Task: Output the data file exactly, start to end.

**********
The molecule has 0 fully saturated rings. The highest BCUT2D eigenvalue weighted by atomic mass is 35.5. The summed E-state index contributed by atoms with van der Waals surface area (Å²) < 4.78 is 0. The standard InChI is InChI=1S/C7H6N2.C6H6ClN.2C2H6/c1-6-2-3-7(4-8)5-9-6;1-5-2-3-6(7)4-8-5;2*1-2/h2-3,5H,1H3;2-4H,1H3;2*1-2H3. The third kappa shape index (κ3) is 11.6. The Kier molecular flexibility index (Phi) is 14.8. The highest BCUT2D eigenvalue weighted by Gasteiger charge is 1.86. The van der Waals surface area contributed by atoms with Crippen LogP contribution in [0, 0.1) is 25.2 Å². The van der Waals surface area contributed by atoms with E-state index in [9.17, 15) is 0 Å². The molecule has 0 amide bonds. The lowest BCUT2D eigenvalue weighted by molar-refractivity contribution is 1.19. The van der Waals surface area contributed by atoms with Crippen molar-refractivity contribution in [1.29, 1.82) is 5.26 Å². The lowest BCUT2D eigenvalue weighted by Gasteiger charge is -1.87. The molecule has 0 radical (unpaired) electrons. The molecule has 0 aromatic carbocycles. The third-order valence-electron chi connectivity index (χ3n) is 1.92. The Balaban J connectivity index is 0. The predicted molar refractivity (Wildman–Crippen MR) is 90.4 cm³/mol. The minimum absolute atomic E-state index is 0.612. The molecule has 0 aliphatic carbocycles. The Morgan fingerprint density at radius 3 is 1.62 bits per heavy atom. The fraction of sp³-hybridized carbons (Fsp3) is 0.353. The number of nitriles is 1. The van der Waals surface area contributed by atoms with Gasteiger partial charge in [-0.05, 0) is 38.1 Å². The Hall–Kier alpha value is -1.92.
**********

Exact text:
The molecule has 0 fully saturated rings. The highest BCUT2D eigenvalue weighted by atomic mass is 35.5. The summed E-state index contributed by atoms with van der Waals surface area (Å²) < 4.78 is 0. The standard InChI is InChI=1S/C7H6N2.C6H6ClN.2C2H6/c1-6-2-3-7(4-8)5-9-6;1-5-2-3-6(7)4-8-5;2*1-2/h2-3,5H,1H3;2-4H,1H3;2*1-2H3. The third kappa shape index (κ3) is 11.6. The Kier molecular flexibility index (Phi) is 14.8. The highest BCUT2D eigenvalue weighted by Gasteiger charge is 1.86. The van der Waals surface area contributed by atoms with Crippen LogP contribution in [0, 0.1) is 25.2 Å². The van der Waals surface area contributed by atoms with E-state index in [9.17, 15) is 0 Å². The molecule has 0 amide bonds. The lowest BCUT2D eigenvalue weighted by molar-refractivity contribution is 1.19. The van der Waals surface area contributed by atoms with Crippen molar-refractivity contribution in [1.29, 1.82) is 5.26 Å². The lowest BCUT2D eigenvalue weighted by Gasteiger charge is -1.87. The molecule has 0 radical (unpaired) electrons. The molecule has 0 aromatic carbocycles. The third-order valence-electron chi connectivity index (χ3n) is 1.92. The Balaban J connectivity index is 0. The predicted molar refractivity (Wildman–Crippen MR) is 90.4 cm³/mol. The minimum absolute atomic E-state index is 0.612. The molecule has 0 aliphatic carbocycles. The Morgan fingerprint density at radius 3 is 1.62 bits per heavy atom. The fraction of sp³-hybridized carbons (Fsp3) is 0.353. The number of nitriles is 1. The van der Waals surface area contributed by atoms with Gasteiger partial charge in [-0.05, 0) is 38.1 Å². The Hall–Kier alpha value is -1.92.